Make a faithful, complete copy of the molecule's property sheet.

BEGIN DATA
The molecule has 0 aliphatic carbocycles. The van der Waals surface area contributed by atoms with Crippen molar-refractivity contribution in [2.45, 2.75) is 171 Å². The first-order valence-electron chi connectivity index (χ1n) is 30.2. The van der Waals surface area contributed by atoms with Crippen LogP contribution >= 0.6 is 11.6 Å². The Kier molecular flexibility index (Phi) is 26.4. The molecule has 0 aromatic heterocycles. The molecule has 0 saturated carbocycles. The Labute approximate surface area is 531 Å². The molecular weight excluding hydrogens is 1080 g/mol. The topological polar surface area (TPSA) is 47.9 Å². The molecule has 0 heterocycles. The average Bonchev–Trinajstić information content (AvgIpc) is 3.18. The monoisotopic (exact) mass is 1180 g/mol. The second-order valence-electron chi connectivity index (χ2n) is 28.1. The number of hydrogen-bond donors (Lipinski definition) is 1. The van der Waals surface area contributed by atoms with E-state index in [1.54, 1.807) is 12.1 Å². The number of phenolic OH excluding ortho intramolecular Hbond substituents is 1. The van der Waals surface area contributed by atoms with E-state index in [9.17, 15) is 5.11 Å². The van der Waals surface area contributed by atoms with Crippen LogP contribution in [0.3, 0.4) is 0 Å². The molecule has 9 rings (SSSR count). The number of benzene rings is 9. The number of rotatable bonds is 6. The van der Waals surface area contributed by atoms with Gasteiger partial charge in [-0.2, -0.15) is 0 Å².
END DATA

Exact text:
The molecule has 0 aliphatic carbocycles. The van der Waals surface area contributed by atoms with Crippen molar-refractivity contribution in [2.45, 2.75) is 171 Å². The first-order valence-electron chi connectivity index (χ1n) is 30.2. The van der Waals surface area contributed by atoms with Crippen LogP contribution >= 0.6 is 11.6 Å². The Kier molecular flexibility index (Phi) is 26.4. The molecule has 0 aromatic heterocycles. The molecule has 0 saturated carbocycles. The Labute approximate surface area is 531 Å². The molecular weight excluding hydrogens is 1080 g/mol. The topological polar surface area (TPSA) is 47.9 Å². The molecule has 0 heterocycles. The average Bonchev–Trinajstić information content (AvgIpc) is 3.18. The monoisotopic (exact) mass is 1180 g/mol. The second-order valence-electron chi connectivity index (χ2n) is 28.1. The number of hydrogen-bond donors (Lipinski definition) is 1. The van der Waals surface area contributed by atoms with E-state index in [1.54, 1.807) is 12.1 Å². The number of phenolic OH excluding ortho intramolecular Hbond substituents is 1. The van der Waals surface area contributed by atoms with E-state index in [9.17, 15) is 5.11 Å². The van der Waals surface area contributed by atoms with Crippen LogP contribution in [0.3, 0.4) is 0 Å². The molecule has 9 rings (SSSR count). The number of benzene rings is 9. The number of rotatable bonds is 6. The van der Waals surface area contributed by atoms with Gasteiger partial charge in [-0.2, -0.15) is 0 Å².